IDENTIFICATION: A twining vine, clings and climbs with curled tendrils to 40 feet. Leaves: ovate, heart-shaped, soft, pronounced veins on underside, reticulated on top. Flowers: on branch terminals, reddish or light pink, or white. Petioles 2cm or longer, whereas on the A. guatemalense they are 1 cm or shorter.
TIME OF YEAR: Roots anytime they are large enough to harvest, often deep. Blossom when in season, in warm areas nearly year round, in cooler areas until frost.
ENVIRONMENT: Nearly any environment will do. Flourishes with good water and plenty of sun
METHOD OF PREPARATION: Roots cooked — some say raw, I do not personally know that — seeds roasted and winnowed. Flowers and leaves cooked.HERB BLURB
Tea prepared from the aerial parts of Antigonon leptopus is used as a remedy for cold and pain relief in many countries. In this study, A. leptopus tea, prepared from the dried aerial parts, was evaluated for lipid peroxidation (LPO) and cyclooxygenase (COX-1 and COX-2) enzyme inhibitory activities. The tea as a dried extract inhibited LPO, COX-1 and COX-2 enzymes by 78%, 38% and 89%, respectively, at 100 microg/ml. Bioassay-guided fractionation of the extract yielded a selective COX-2 enzyme inhibitory phenolic aldehyde, 2,3,4-trihydroxy benzaldehyde. Also, it showed LPO inhibitory activity by 68.3% at 6.25 microg/ml. Therefore, we have studied other hydroxy benzaldehydes and their methoxy analogs for LPO, COX-1 and COX-2 enzymes inhibitory activities and found that compound 1 gave the highest COX-2 enzyme inhibitory activity as indicated by a 50% inhibitory concentration (IC(50)) at 9.7 microg/ml. The analogs showed only marginal LPO activity at 6.25 microg/ml. The hydroxy analogs 6, 7 and 9 showed 55%, 61% and 43% of COX-2 inhibition at 100 microg/ml. However, hydroxy benzaldehydes 3 and 12 showed selective COX-1 inhibition while compounds 4 and 10 gave little or no COX-2 enzyme inhibition at 100 microg/ml. At the same concentration, compounds 14, 21 and 22 inhibited COX-1 by 83, 85 and 70%, respectively. Similarly, compounds 18, 19 and 23 inhibited COX-2 by 68%, 72% and 70%, at 100 microg/ml. This is the first report on the isolation of compound 1 from A. leptopus tea with selective COX-2 enzyme and LPO inhibitory activities.
Bioactive Natural Products and Phytoceuticals, 173 National Food Safety and Toxicology Center, Michigan State University, East Lansing, MI, USA. email@example.com.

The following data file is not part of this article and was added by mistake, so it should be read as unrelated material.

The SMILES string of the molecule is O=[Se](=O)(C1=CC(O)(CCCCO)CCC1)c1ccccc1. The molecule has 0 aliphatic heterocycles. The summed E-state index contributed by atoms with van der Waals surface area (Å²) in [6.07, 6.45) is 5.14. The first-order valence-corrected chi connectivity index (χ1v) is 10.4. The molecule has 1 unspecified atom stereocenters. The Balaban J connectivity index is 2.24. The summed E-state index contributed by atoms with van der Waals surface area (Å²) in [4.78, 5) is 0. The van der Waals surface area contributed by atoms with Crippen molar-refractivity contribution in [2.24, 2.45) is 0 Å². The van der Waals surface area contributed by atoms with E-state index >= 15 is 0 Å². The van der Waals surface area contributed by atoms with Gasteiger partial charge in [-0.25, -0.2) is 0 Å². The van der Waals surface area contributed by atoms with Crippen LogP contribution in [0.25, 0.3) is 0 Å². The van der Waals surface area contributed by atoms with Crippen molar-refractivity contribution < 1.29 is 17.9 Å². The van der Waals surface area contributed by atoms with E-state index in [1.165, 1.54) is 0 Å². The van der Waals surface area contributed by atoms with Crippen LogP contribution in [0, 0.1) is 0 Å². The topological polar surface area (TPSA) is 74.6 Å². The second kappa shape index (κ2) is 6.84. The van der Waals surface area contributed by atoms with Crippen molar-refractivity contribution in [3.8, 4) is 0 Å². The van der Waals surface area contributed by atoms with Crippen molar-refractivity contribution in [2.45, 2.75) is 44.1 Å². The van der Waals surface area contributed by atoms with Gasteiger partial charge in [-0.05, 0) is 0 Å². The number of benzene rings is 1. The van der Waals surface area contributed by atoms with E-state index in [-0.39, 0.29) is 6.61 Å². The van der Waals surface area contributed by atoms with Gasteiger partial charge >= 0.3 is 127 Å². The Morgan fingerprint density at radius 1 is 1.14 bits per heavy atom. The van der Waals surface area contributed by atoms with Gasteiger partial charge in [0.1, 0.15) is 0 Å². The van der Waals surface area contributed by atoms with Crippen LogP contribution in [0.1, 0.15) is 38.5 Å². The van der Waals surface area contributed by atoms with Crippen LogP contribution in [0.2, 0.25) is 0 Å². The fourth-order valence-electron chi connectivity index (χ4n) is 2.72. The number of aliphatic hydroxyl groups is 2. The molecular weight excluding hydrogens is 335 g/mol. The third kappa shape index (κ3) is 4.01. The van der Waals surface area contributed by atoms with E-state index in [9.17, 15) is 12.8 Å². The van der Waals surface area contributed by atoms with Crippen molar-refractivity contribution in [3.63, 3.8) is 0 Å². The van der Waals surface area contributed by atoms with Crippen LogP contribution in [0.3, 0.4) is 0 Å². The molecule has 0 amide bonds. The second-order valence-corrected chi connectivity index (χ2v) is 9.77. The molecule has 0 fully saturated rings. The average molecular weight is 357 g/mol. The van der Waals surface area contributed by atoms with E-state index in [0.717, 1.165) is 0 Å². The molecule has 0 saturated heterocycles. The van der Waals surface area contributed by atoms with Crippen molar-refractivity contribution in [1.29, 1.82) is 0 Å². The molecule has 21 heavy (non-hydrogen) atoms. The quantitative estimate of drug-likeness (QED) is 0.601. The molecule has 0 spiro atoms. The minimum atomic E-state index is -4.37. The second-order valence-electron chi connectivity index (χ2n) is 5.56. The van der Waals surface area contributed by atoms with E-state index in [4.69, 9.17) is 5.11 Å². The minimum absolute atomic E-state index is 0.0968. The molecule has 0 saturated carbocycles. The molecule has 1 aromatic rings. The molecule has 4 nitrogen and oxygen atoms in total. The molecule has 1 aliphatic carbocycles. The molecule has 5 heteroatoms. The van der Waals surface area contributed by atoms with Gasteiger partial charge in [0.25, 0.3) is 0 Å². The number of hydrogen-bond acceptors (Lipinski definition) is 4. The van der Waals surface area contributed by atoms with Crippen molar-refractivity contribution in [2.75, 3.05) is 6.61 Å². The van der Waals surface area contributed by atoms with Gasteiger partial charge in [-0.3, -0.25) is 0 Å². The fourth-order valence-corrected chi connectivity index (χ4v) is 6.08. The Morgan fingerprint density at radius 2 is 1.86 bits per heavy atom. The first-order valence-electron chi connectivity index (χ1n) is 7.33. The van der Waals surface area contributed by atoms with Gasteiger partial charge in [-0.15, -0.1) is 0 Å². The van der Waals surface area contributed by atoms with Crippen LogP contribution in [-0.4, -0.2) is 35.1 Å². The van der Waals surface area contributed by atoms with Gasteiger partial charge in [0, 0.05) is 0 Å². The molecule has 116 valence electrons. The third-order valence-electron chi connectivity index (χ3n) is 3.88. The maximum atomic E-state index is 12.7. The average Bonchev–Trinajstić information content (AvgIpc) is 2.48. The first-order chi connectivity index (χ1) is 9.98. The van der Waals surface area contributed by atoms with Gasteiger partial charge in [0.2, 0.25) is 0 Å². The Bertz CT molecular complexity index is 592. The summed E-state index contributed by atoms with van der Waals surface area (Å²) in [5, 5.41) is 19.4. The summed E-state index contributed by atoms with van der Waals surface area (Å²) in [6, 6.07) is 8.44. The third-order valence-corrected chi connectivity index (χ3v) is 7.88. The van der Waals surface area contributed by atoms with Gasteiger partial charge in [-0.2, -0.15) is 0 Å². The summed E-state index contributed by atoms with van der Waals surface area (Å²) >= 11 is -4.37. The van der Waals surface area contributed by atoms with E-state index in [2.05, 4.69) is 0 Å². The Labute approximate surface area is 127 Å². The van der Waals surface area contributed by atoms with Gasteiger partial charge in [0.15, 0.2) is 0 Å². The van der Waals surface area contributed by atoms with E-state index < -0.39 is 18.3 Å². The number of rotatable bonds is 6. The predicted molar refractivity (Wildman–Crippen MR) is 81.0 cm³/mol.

Simply called Ti (tee) Cordyline fruticosa spent most of its history with humans as a food, a source of alcohol, or a medicine. Now its foliage is in demand with many showy cultivars. Ti is probably native to southeast Asia and Papua New Guinea. It was carried throughout much of the Pacific by Polynesians who used the starchy rhizomes for food. An outdoor ornamental in warmer areas of the Earth today Ti is found naturalized in eastern Australia and many of the larger tropical Pacific islands including the Hawaii. It’s a common potted plant in cooler climates. The point is you should be able to find it nearly everywhere, often with other people taking care of it for you. And if you are so inclined you can even make a Hula skirt out of it.
Boiled roots taste like molasses and were used to make a beer that was reported to cure scurvy (but modern references to its nutrition are scarce.) Some say the Hawaiians learned to distill Ti beer into a stronger brew from convicts in Botany Bay, Australia. Young leaves are used as a potherb. Older leaves are used to wrap food, make clothes, rain capes and for thatch. Ti leaves are to wrap foods for grilling, steaming or baking. Dried leaves should be soaked to soften before using.
One word of caution. Don’t confuse the Ti with the Dracaena. Ti leaves have a petiole (stem) arching out from the trunk or branch. Dracaena leaves clasp the trunk or branch. Dracaena will also burn your mouth and hands.
Two species are regularly reported as food sources. C. fruticosa and C. australis. Cordyline (kor-dih-LYE-nee) means club-like, referring to the look of the roots. Fruticosa (froo-tee-KHO-sah) means fruit. Australis (oss-TRAY-liss) means southern.Green Deane’s “Itemized” Plant Profile
IDENTIFICATION: Cordyline fruticosa is an evergreen shrub with a strong trunk which does not usually branch, 10 feet in height. Also a small house plant with colorful foliage, leaves 15-30 inches long, 4-6 inches wide, varying in color from shiny green to purple, red, yellow, purple and white. In mature plants, the leaves are tuft-like in appearance on the top of the stems, leaves along the stems with young pants. Flower fragrant, usually yellow or red, berry-like red fruit
TIME OF YEAR: Year round
ENVIRONMENT: Partial shade to nearly full sun, moist soil. Like humidity. Prefers water without Fluoride.
METHOD OF PREPARATION: C. australis: Young leaves and shoots eaten raw or roasted. Roots eaten or brewed after cooking. C. fruticosa. Roots cooked for food and brewing, young leaves cooked as a potherb. Also used to wrap food. The roots were slow roasted for days to get a molasses-like syrup which was then used for alcohol production. One way to use the leaf is to wrap food in it then cut the center rib out leaving two smaller wraps then cook (such as steam.)
This original article was first written in July 2011 by Green Deane.